A British Columbia court has dismissed a lawsuit filed against hockey helmet manufacturer Bauer Nike by a family whose teenage son suffered severe permanent brain damage while wearing its headgear. The suit also named the Canadian Standards Association, which approved the helmet.
Darren More, now 23, struck his head against the boards during a youth hockey game in 2004 when he was 17 and has been unable to care for himself since, according to Victoria's Times Colonist. The More family sought a reported $10 million in damages, but provincial Supreme Court judge Malcolm Macaulay ruled there was no evidence that the helmet design contributed to More's injuries - even though the suit cited a 1994 report prepared for the Canadian Standards Association by a doctor who recommended higher testing standards for hockey helmets, which the association rejected. The judge added that More, who had previously sustained concussions, was aware of the risks of injury because of warning decals on the helmet from both the manufacturer and the CSA. "Darren himself suffered two previous concussions playing hockey, while wearing a helmet, but like hundreds of thousands of other Canadians, chose to play anyway," Macaulay wrote in his decision.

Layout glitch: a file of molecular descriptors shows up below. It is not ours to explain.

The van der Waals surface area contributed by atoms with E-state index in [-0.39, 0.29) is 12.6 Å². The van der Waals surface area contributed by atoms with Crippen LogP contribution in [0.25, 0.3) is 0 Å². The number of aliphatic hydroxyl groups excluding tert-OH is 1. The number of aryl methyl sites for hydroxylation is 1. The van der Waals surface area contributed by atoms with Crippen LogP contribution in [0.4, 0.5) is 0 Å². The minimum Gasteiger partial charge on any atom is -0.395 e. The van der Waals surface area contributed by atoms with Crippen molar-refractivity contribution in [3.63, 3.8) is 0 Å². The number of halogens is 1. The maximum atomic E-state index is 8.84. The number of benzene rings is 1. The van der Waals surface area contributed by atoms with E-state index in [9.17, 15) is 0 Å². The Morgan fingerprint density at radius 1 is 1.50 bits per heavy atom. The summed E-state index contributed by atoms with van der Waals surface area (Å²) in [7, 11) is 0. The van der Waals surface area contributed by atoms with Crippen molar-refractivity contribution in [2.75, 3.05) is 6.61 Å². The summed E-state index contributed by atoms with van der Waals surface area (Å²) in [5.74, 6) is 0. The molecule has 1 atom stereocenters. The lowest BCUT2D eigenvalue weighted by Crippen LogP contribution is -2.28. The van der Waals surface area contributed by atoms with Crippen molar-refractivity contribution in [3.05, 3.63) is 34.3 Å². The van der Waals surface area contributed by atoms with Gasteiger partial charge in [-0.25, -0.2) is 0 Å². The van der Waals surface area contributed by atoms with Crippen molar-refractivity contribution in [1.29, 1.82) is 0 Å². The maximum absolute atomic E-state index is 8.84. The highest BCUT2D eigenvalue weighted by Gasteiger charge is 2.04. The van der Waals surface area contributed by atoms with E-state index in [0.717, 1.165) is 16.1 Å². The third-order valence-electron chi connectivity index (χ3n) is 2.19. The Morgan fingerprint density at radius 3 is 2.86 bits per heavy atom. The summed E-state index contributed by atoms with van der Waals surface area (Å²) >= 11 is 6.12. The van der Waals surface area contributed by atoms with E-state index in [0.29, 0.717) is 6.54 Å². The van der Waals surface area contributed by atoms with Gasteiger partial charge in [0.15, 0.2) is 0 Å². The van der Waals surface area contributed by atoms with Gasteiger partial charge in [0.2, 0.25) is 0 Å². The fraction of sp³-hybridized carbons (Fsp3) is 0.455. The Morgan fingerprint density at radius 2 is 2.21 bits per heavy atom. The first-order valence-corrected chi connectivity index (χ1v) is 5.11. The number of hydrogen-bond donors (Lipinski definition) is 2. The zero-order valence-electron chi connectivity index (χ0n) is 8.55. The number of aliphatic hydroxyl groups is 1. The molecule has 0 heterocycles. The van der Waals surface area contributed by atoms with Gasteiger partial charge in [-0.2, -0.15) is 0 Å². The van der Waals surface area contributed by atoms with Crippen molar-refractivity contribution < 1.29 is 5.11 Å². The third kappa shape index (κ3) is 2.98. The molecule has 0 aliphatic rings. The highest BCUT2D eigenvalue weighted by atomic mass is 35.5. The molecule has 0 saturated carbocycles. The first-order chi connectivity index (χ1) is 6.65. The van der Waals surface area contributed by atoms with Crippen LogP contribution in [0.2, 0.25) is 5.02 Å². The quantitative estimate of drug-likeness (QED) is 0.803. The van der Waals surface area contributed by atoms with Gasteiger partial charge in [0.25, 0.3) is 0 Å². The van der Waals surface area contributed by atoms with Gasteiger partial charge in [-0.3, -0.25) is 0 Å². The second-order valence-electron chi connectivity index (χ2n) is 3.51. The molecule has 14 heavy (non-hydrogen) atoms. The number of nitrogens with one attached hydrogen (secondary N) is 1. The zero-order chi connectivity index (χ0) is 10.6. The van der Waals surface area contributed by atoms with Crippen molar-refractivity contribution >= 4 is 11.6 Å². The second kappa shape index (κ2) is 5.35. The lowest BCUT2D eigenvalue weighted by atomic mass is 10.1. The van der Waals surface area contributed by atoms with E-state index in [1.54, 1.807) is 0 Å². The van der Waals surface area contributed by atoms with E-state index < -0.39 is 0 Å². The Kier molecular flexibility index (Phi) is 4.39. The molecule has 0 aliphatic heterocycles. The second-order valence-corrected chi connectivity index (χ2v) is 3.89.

Now, the Mores must pay court costs for the defendants, an amount the Times Colonist reports could add up to several thousand dollars.
On Nov. 11, 2004, Darren was playing hockey for the Juan de Fuca Orcas, a AAA Midget team, when he collided with the boards, hitting the back of his head. He suffered a subdural hematoma, brain swelling and hypoxia. Swelling of the brain included the brain stem, which affects critical breathing and cardiovascular functions. After months in the hospital and in rehab, Darren returned home to live with his parents. He reportedly needs constant supervision, has severe memory problems and is easily frustrated and distracted.